If you are looking for a revolutionary student planner that will transform every student into a star pupil, this is not it. This is about coping with educational expectations.
Learning in Another Language
I remember feeling overwhelmed on my first day of “Civilizations of Spanish-Speaking Countries” during my junior year in college. I discovered the textbook, lectures, assignments, discussions, and tests would all be in Spanish with no English!
Now I am a teaching assistant working with high school students who learned – or are learning – English as a second language (ESL). Most of them seem even more overwhelmed than I was. Can you imagine trying to navigate high school classes and society when almost everything is in an unfamiliar or uncomfortable language?
Personal organization is one tool that can help students take ownership of their work and break it into manageable parts. With that in mind, I made a simple, non-distracting planner and am trying to teach students how to use it.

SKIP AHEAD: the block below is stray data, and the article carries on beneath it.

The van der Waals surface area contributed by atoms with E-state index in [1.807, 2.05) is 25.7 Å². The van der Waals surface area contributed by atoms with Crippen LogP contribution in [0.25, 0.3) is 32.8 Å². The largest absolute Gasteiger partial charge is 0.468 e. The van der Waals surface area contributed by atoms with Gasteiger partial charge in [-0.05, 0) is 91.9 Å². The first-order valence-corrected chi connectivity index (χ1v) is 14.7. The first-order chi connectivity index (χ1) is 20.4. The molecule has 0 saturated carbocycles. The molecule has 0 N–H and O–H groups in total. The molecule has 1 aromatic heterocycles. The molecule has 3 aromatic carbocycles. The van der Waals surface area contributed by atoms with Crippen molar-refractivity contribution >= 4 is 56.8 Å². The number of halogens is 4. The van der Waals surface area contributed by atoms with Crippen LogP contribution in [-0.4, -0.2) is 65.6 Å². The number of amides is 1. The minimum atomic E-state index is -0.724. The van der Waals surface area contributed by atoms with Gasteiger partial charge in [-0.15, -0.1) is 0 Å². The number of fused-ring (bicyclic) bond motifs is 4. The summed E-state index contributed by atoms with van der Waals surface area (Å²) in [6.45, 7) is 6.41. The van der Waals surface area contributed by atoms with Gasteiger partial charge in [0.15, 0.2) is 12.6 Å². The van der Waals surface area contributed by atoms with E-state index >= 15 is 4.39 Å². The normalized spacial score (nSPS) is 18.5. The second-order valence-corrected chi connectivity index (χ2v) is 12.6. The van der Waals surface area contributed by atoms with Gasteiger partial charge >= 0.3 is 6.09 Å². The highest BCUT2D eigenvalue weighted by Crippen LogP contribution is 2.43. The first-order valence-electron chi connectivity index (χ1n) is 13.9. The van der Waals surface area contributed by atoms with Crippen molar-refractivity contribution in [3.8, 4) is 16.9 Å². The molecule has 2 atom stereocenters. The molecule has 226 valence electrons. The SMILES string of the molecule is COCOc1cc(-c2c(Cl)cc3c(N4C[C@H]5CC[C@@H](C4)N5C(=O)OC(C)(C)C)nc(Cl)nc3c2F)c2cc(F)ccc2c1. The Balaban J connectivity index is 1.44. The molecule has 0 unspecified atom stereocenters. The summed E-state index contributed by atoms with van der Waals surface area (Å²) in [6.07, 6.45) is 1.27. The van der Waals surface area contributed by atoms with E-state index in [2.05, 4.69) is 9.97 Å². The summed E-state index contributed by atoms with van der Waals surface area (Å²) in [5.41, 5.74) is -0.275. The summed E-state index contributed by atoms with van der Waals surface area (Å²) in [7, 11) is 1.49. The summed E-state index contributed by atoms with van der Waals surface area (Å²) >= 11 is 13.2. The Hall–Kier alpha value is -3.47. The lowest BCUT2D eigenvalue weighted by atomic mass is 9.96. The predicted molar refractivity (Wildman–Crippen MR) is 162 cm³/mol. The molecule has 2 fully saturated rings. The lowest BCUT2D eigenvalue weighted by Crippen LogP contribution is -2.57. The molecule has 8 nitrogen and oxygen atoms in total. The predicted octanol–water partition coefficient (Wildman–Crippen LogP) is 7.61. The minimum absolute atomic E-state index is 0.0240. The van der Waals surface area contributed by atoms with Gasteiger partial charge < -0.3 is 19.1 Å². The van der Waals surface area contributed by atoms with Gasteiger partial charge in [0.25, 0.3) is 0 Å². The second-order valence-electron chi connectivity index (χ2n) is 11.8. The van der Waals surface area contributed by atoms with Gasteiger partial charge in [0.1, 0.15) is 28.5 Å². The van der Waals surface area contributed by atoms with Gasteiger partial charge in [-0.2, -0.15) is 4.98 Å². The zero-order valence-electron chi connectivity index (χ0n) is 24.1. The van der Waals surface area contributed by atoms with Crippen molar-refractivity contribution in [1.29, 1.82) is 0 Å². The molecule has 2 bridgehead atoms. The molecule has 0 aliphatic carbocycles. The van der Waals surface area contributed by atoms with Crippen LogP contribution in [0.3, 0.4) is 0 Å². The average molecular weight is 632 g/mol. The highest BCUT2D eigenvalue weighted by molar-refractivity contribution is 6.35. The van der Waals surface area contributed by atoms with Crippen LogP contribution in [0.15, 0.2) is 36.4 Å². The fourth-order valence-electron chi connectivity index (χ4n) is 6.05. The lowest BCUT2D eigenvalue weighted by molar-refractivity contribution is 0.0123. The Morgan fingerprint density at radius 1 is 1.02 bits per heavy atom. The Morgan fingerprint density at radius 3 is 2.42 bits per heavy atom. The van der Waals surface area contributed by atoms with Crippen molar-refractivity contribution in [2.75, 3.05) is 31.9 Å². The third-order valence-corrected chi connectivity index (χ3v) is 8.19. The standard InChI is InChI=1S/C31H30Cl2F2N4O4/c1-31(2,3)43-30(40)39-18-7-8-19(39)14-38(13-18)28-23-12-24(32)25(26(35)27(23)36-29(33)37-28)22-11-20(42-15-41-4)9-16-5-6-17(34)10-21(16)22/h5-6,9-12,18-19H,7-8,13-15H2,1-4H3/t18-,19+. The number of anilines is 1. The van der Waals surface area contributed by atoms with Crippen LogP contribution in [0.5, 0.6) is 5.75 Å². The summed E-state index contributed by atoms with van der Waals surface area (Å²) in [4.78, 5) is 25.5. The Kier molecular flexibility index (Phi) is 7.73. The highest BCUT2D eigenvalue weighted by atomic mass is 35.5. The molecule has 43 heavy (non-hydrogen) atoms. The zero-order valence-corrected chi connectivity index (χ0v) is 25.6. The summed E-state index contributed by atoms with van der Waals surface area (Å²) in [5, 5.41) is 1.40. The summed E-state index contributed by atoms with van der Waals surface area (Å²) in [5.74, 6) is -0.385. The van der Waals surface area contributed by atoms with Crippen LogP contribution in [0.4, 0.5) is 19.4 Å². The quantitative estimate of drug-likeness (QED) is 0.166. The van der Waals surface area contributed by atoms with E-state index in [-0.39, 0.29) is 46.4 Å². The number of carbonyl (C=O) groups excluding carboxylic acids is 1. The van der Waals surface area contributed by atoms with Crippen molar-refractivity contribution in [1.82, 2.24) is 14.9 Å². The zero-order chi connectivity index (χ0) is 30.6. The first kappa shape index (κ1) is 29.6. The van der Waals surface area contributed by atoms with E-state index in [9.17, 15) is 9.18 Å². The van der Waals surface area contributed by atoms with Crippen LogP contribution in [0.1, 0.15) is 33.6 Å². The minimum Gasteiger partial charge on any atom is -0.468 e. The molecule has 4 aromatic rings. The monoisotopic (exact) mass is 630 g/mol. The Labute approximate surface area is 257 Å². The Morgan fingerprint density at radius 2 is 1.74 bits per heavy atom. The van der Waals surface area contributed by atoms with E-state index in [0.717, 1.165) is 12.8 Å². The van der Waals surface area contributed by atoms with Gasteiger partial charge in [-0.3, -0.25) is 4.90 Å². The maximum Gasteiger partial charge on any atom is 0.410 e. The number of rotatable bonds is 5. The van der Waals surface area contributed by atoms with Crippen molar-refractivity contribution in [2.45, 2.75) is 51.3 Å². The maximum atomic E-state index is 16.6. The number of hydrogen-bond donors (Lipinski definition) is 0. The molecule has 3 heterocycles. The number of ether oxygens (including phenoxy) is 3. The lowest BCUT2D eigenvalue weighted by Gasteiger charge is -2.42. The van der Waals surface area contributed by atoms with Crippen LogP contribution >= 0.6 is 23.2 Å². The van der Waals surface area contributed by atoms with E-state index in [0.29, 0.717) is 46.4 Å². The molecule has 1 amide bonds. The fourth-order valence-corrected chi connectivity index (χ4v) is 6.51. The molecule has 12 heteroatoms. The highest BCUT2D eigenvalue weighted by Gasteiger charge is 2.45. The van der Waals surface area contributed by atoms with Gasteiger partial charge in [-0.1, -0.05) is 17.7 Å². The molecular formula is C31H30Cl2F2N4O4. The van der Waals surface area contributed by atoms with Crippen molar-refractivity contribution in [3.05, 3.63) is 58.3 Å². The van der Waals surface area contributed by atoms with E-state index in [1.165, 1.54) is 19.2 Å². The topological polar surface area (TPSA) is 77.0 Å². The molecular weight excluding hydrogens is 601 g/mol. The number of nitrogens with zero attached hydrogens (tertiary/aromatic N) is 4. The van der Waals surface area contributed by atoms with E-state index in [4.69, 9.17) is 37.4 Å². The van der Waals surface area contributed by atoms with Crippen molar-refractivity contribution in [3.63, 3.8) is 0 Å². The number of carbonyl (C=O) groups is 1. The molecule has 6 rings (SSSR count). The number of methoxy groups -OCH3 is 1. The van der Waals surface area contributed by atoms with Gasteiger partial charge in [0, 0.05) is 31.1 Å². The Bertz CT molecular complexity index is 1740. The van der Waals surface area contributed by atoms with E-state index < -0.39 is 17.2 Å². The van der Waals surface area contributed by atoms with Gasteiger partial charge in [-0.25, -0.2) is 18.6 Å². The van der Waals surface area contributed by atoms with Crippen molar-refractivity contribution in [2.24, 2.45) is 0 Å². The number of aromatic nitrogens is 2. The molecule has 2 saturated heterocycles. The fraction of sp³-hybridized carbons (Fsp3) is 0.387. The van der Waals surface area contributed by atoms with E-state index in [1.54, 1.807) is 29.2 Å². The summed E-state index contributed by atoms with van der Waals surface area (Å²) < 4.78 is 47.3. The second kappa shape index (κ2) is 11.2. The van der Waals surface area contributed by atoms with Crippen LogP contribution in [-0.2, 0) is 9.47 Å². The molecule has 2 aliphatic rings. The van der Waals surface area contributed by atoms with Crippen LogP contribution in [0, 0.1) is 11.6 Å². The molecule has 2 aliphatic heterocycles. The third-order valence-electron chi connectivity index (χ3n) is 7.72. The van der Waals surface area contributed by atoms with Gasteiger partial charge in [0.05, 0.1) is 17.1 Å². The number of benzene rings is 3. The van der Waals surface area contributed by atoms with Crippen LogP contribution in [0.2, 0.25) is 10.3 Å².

1. Write the date below each day of the week.
2. When you get an assignment, write it on the day that it is due (not the day you get the assignment).
3. When you do homework, check your planner and start with what is due first.
4. When you complete an assignment, check it off on the planner.
I like this practice because it helps students recognize that the order they receive assignments is not necessarily the order in which they need to be completed. It is easy to check the planner and make sure they have everything ready for the next day. Our long-term goal, of course is to give the students tools to help them be self-sufficient in high school, college, or wherever life takes them.
The ESL teacher assistants have been encouraging the students we work with to try the planner pages. To add motivation, if a student updates and uses the planners for four consecutive weeks, he or she will get a prize.